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This course covers the entire photographic workflow in Apple Aperture, from import to enhancement to output. Author Derrick Story covers organizing image collections with star ratings, labels, and Smart Albums, and using the image editing tools to adjust exposure, retouch flaws, and correct color balance issues. And one of the most noteworthy features in Aperture is explored in detail: its ability to store video clips alongside the stills from digital cameras, then combine them to create stunning multimedia slideshows.
This course was updated on 10/03/12. Updated movies cover the features added through version 3.3, including Retina display support, iCloud photo sharing, streamlined integration with iPhoto, and much more.
We have two options once we've created our web gallery for output. We can either just export the web pages and upload them to our own site, via FTP or whatever method we use, sort of the manual approach, or we can publish to a MobileMe gallery, if we have the MobileMe service. I'm going to show you Export Web Pages right now, and then in the next movie, we'll show you Publish to MobileMe. So, we're going to do it the old-fashioned way here. So, once you have your web gallery set up the way that you want, you basically just click Export Web Pages, and you get this little dialog box.
First, you have to determine where they're going to go. And we'll go ahead and put this gallery in the Exercise Files folder. It will be called Outdoor Web Page. Then you have just a few basic decisions to make in terms of the quality of the images. Pretty self-explanatory! You can go JPEG - High, Best, Medium Quality. I usually go High Quality on these. There's not that much size difference. Then on the Detail pages, same sort of decision, and we're going to go High Quality on those too, up to you. You can do that.
You can even create your own specific settings, by going to the Edit menu. I always like to have the alert when I'm done, just because I might have wandered off mentally, and this will bring me back. So, now I'm going to click Export, and we're going to go off to the races. Aperture usually does this pretty quickly. Basically, it builds the HTML for you. It resizes the images, and it puts it altogether nice and neat in a folder. Then what you can do is you can take that folder, and you can put it on your own web site. Something that I used to do a lot more - I don't do quite as much now, but I used to take that whole structure, put it on Optical Disc like a CD.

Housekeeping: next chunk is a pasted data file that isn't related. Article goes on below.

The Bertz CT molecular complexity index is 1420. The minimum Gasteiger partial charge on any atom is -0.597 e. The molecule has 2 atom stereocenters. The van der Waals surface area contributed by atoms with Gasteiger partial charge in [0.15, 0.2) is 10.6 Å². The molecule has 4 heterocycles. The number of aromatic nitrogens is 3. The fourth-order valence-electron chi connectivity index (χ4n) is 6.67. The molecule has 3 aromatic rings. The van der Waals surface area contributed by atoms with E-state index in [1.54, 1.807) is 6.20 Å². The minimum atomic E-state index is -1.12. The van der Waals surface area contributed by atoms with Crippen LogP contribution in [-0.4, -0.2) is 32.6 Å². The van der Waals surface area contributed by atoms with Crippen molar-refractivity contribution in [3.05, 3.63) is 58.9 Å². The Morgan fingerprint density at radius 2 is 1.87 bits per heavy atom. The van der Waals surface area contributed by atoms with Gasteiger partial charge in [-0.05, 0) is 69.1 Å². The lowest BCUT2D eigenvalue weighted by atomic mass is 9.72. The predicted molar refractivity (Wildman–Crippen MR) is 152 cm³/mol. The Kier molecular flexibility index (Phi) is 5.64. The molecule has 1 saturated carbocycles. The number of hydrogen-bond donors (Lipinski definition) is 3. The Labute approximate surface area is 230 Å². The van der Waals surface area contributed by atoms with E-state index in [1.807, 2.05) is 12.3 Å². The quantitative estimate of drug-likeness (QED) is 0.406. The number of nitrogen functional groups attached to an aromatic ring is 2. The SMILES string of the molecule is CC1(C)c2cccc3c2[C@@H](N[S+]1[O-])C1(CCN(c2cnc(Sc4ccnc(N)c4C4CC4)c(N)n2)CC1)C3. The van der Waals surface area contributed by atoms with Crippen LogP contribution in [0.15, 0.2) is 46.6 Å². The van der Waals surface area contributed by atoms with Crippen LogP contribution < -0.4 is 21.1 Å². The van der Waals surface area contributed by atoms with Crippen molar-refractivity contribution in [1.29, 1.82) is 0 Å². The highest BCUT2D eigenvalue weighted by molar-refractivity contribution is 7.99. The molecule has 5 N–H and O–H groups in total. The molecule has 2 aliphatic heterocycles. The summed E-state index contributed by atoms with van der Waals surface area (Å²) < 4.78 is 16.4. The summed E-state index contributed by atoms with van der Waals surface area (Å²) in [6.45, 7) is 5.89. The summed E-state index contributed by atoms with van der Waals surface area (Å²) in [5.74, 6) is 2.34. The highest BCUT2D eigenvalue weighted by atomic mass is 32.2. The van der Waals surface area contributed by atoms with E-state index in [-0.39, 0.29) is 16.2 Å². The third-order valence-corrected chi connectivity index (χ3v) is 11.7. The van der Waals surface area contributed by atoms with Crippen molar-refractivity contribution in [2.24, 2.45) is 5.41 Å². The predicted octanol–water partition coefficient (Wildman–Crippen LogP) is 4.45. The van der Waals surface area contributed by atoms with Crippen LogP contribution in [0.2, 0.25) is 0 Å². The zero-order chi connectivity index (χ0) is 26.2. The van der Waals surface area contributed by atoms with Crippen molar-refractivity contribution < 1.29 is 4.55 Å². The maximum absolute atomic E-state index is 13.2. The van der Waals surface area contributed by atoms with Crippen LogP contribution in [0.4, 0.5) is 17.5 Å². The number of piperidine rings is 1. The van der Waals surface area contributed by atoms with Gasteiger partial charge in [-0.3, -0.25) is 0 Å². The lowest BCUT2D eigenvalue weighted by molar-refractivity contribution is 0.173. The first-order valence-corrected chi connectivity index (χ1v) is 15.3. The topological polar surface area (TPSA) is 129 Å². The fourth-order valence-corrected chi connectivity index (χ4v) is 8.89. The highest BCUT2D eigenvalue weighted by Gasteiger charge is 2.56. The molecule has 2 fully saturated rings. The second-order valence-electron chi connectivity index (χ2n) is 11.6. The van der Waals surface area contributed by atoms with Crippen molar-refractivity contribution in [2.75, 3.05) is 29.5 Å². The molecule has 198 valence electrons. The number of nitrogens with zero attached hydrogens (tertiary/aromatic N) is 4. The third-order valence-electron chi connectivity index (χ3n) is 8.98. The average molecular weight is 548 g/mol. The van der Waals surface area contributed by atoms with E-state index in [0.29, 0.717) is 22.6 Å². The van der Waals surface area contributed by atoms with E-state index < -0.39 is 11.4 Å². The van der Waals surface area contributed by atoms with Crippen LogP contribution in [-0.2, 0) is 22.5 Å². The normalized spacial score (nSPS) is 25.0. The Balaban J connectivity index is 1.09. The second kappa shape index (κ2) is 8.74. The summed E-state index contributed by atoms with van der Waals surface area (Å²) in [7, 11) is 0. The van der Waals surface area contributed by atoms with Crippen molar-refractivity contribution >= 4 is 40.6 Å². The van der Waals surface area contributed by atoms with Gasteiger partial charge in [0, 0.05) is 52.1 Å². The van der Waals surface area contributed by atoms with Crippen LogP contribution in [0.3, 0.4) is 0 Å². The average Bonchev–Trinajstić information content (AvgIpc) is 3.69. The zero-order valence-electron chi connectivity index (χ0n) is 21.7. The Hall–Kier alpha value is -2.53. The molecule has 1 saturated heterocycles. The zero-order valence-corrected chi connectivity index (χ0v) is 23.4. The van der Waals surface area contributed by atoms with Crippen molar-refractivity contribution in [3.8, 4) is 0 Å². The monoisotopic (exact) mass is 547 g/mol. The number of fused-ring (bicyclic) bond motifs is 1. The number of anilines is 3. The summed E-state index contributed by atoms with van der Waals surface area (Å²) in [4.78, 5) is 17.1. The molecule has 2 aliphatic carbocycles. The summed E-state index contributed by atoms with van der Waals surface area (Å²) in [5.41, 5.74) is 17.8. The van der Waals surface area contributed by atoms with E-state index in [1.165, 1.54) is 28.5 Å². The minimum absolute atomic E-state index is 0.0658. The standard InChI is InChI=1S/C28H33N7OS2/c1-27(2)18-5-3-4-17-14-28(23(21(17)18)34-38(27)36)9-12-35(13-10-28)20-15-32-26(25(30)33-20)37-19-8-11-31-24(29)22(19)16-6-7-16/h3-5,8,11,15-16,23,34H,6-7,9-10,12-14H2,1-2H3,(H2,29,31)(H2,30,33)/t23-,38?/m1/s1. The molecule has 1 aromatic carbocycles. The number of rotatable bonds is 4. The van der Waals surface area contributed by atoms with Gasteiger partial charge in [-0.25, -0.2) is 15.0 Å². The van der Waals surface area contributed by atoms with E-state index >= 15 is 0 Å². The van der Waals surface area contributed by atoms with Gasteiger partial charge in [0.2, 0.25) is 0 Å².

And then you sort of have built-in navigation for that CD, so you can just tell people. All you have to do is double-click on the Index page, it launches your web browser, and then you can navigate in this very nice interface, instead of just rummaging through folders of images. It can be used in all sorts of different ways. I think the main thing to keep in mind is that you have a web page structure here that will go wherever you need it to. So, it has finished exporting, and I'm going to go ahead and reveal this in Finder, so we can take a look at the structures.
I'm just going to click on this. We're inside our Exercise Files here, where we're supposed to be. Here is our web page, and I can just double-click on this. You can see that Aperture has organized everything very nicely. Here is our Index page. If I double-clicked on that, here is our web page, just as promised, and those pictures look great on that black background. We want to see the detail, just like any normal web page. You click on it. You have Index Navigation that brings you back.
So, I'm going to go ahead and minimize this right now and bring us back to here. So, if you want to put this on a server or burn it on to a CD or something, then all we have to do is just take the entire folder and all the assets are in there and ready for you to use.
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